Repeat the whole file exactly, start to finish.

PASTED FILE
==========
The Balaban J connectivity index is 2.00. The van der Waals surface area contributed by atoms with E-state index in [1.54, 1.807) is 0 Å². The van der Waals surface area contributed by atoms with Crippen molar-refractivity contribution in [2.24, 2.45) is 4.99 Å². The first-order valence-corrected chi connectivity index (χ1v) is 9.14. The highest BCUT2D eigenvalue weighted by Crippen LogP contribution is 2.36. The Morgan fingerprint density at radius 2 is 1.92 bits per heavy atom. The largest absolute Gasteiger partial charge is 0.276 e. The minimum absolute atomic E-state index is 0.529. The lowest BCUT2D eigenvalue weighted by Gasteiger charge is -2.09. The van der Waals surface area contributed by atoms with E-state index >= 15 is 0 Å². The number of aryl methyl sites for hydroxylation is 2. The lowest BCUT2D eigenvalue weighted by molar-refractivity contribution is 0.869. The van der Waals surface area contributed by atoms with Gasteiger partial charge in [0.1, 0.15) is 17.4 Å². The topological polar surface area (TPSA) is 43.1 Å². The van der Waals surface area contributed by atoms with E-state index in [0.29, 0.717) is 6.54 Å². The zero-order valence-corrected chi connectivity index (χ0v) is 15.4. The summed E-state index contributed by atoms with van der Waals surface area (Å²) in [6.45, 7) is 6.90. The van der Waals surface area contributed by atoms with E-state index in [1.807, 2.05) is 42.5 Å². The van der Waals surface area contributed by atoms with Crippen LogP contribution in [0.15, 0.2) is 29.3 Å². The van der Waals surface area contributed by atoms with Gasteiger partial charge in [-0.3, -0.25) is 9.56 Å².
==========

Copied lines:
The Balaban J connectivity index is 2.00. The van der Waals surface area contributed by atoms with E-state index in [1.54, 1.807) is 0 Å². The van der Waals surface area contributed by atoms with Crippen molar-refractivity contribution in [2.24, 2.45) is 4.99 Å². The first-order valence-corrected chi connectivity index (χ1v) is 9.14. The highest BCUT2D eigenvalue weighted by Crippen LogP contribution is 2.36. The Morgan fingerprint density at radius 2 is 1.92 bits per heavy atom. The largest absolute Gasteiger partial charge is 0.276 e. The minimum absolute atomic E-state index is 0.529. The lowest BCUT2D eigenvalue weighted by Gasteiger charge is -2.09. The van der Waals surface area contributed by atoms with E-state index >= 15 is 0 Å². The number of aryl methyl sites for hydroxylation is 2. The lowest BCUT2D eigenvalue weighted by molar-refractivity contribution is 0.869. The van der Waals surface area contributed by atoms with Gasteiger partial charge in [0.1, 0.15) is 17.4 Å². The topological polar surface area (TPSA) is 43.1 Å². The van der Waals surface area contributed by atoms with E-state index in [0.29, 0.717) is 6.54 Å². The zero-order valence-corrected chi connectivity index (χ0v) is 15.4. The summed E-state index contributed by atoms with van der Waals surface area (Å²) in [6.45, 7) is 6.90. The van der Waals surface area contributed by atoms with E-state index in [1.807, 2.05) is 42.5 Å². The van der Waals surface area contributed by atoms with Crippen LogP contribution in [0.15, 0.2) is 29.3 Å². The van der Waals surface area contributed by atoms with Gasteiger partial charge in [-0.3, -0.25) is 9.56 Å².